I have read this answer to a different question which discusses a theory of the cause of type 2 Diabetes. It describes insulin resistance leading to a runaway positive feedback loop. The answer also suggests family or lifestyle factors being the cause of the insulin resistance.
I’m wondering if the current evidence we have suggests that any human could get Type 2 diabetes, or if it is possible that someone who is unambiguously human, (not a created via injecting non-human genetic material into a human egg for example,) who cannot get Type 2 Diabetes under any environment. For the purposes of a clean way to tell if something counts as Type 2 Diabetes, I'll specify that anything with the same underlying mechanism as something that is unambiguously Type 2 Diabetes counts as the same disease.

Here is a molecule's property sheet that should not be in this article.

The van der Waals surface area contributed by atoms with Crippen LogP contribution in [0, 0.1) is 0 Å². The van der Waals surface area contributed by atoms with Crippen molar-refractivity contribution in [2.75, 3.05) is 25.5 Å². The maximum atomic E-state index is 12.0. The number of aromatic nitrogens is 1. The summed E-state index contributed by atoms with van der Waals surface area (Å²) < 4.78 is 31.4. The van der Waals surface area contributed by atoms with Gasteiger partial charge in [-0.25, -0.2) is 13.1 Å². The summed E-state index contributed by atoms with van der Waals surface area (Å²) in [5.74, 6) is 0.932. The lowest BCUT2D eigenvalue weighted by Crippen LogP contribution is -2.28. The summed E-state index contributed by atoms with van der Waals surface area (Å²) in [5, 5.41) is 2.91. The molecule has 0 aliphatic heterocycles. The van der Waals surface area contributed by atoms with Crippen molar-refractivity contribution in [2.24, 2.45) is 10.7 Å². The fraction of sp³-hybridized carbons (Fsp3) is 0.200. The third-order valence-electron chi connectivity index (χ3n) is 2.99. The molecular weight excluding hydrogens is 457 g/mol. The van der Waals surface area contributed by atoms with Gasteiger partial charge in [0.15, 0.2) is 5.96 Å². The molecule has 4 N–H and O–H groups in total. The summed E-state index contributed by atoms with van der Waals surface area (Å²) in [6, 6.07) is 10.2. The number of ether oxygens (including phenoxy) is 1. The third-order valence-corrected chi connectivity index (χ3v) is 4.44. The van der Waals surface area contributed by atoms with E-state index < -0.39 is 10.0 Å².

I suppose that I could formulate at least two forms of this question, by varying what counts as "any environment". The first form would include injecting fat into the person's liver. A second form would exclude all coerecion or direct modification of the person's body.
If we knew that someone who could not get Type 2 Diabetes existed, then I would argue that it would make sense to call Type 2 Diabetes a purely genetic disorder, even if the population with the disorder included every human except a single individual. Does that method of classification make sense?